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LEARN: Shihab's Story

by Soumya Adusumilli

Learning is boundless. No matter what circumstances you are in, no matter what you are fighting, if you have the passion to learn, then you can learn. 

In 1995, as a fifth grader, Shihab had to leave school because of his family’s financial problems. He worked at a spice factory for ten years and completed his mandatory military service. After he got married, he was looking forward to completing his education. There was just one problem.

Shihab didn’t have a valid certificate to apply to a middle class degree. After endless studying and hard work, he obtained his literacy certificate and successfully applied for a middle class degree in 2006. 

While working from 7am to 7pm, he educated himself at night. Everyone around him thought he was an old man. Why was he working so hard to do what a 9th grader should be doing? Why was he pushing himself so hard at that young age? That’s what everybody thought. But Shihab proved them all wrong with his perseverance, determination, and passion for learning. 

After ranking second in his Baccalaureate exams, he successfully finished university in 2011 without failing any subjects. With his education, Shihab wanted to help those who suffered the same circumstances he did as a child. He obtained a diploma in his university’s faculty of education and began teaching. 

To celebrate his achievement in education, check out the advice Shihab shared with us about his struggles and personal experiences in the Q&A below:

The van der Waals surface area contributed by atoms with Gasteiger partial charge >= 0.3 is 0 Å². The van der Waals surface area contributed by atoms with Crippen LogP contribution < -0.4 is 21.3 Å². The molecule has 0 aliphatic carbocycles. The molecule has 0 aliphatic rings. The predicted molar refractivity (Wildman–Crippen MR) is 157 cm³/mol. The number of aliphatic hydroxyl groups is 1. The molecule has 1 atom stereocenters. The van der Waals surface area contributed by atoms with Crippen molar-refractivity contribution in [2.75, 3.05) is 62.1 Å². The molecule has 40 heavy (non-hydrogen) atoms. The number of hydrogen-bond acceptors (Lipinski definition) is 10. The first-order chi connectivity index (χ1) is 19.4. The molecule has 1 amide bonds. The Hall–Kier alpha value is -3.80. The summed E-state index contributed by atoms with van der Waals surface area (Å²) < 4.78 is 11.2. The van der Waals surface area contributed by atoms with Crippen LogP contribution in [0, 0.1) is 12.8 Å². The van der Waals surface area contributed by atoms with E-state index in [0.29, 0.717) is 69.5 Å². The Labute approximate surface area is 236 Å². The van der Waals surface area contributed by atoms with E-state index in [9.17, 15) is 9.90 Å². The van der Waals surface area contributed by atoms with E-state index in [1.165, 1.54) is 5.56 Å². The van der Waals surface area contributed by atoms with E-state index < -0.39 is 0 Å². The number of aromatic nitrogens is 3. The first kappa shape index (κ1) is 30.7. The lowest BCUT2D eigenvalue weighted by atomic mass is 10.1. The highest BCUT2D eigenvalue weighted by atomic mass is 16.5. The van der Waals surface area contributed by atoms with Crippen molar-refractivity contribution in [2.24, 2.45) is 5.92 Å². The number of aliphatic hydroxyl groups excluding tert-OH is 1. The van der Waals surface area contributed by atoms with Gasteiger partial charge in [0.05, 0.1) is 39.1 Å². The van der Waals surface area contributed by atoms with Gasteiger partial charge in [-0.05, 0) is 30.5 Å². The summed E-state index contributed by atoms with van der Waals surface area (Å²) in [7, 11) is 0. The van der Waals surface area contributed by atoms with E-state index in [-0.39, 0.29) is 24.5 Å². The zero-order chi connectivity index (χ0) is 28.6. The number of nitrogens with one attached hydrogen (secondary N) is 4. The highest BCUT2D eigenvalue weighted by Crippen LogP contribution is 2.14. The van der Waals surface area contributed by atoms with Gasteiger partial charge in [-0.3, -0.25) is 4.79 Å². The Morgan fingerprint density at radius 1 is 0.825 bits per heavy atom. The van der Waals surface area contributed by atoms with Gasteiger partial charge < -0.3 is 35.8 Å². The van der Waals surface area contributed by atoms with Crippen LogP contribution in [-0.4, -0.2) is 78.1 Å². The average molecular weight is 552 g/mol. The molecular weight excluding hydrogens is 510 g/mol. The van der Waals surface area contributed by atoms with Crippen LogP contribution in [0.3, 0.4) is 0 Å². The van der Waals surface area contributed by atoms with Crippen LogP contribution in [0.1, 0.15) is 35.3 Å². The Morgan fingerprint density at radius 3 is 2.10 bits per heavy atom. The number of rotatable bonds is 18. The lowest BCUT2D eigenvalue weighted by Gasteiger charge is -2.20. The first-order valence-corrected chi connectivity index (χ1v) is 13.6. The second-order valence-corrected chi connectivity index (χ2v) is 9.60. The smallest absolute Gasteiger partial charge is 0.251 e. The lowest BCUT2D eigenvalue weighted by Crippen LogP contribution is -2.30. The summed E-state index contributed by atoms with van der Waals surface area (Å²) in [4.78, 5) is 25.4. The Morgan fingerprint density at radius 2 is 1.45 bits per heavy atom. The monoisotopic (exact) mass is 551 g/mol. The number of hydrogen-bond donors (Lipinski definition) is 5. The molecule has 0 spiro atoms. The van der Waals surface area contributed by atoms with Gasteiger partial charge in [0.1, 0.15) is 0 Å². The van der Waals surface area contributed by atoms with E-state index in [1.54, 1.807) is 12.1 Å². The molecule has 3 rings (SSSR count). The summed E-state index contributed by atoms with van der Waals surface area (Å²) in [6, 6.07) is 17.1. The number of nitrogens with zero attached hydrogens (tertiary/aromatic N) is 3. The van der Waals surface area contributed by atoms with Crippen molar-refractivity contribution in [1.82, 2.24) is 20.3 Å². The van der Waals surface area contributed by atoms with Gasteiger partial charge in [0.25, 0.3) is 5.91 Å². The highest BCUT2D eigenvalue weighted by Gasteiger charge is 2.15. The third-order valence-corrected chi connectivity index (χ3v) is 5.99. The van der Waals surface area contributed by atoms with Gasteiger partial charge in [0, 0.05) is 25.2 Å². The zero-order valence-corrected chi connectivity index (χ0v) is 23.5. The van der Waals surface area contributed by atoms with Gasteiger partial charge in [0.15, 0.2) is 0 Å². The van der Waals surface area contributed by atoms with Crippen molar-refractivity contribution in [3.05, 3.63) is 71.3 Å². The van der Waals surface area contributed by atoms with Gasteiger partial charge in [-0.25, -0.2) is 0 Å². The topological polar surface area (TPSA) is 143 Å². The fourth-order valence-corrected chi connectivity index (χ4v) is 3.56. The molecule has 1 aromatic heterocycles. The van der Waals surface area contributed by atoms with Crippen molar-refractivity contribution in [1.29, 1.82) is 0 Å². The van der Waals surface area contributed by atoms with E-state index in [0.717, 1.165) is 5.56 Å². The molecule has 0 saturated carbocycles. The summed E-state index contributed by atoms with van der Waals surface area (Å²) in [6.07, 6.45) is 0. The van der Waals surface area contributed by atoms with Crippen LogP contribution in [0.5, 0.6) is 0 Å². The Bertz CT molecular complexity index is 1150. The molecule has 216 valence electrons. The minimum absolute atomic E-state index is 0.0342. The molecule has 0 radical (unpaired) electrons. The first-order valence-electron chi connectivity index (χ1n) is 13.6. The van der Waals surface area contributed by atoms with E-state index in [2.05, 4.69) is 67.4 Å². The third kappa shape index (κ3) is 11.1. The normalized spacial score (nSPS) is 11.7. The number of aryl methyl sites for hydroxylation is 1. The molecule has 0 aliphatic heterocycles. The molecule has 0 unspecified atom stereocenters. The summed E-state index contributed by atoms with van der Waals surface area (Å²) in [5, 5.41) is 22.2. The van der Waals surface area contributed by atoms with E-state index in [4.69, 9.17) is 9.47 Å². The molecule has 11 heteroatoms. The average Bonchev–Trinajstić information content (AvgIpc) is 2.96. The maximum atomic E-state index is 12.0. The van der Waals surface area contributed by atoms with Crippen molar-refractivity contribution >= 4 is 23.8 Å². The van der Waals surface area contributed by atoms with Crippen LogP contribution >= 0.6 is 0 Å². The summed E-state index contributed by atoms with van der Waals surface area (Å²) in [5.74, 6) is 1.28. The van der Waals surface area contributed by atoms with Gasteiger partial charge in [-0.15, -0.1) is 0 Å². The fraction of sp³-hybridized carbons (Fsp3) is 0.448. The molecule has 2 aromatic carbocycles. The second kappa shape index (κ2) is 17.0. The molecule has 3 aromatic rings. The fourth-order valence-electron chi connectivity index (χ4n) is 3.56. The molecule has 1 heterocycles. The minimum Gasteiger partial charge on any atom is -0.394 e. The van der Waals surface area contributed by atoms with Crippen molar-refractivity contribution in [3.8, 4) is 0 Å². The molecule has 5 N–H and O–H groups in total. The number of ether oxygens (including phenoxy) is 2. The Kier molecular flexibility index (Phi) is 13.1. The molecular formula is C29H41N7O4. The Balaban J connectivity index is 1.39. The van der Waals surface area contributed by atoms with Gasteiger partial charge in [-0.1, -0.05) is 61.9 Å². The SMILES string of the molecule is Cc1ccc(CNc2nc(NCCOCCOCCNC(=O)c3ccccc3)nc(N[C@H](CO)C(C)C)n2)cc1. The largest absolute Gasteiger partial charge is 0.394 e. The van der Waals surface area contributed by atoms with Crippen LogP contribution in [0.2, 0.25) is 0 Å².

As a refugee, how has education improved your life for the better?

One of the best ways to learn something is to teach it to someone else. By doing this, you can understand the material better and you can help someone else. It’s a win-win situation! Because I was out of school for 10 years, I developed a passion for learning and teaching at the same time. Education has benefited me and I hope to use my skills to prevent children from going through what I did as a child. 

My dream is to teach all of the Syrian students in Lebanon. I want them all to have an education. I don’t want to leave anyone behind.

How did Paper Airplanes help you to educate yourself?

I came to Lebanon alone and all of my educational papers were in Syria. Because of this, I stopped practicing and learning English. However, when I joined Paper Airplanes in 2016, it helped me to revise all of the English that I learned at university. I sharpened my skills in reading comprehension, writing, and listening. Paper Airplanes helped me to improve my level of English and gave me the tools to teach my students. 

Do you have any advice for other refugees?

Never give up! Whatever age you are, wherever you are, don't give up on your passions. Even if you are 40 like I was, there is no age to stop learning. Don’t panic and keep going!

Do you have anything you want to say to encourage other refugees to educate themselves?

All refugees around the world should learn English. English is an international language and everyone can succeed by learning it. Learning English from scratch at an old age with two children is a nightmare. Begin educating yourself now! 

About the author:

My name is Soumya Adusumilli and I am a first-year Business Administration student at California Polytechnic State University in San Luis Obispo, California. I truly enjoy reading, writing, and watching movies in my free time. I have been a part of Paper Airplanes since 2018 and I'm glad that I have the opportunity to continue my journey with this inspirational organization. I am also involved in entrepreneurship and lead The Intrepid which is the voice of my college's entrepreneurship community. In the future I hope to accomplish my lifelong dream of visiting the seven wonders of the world!

The views and opinions represented in this post belong solely to the author of the blog post, and are not representative of the views and policies of Paper Airplanes and its staff members.

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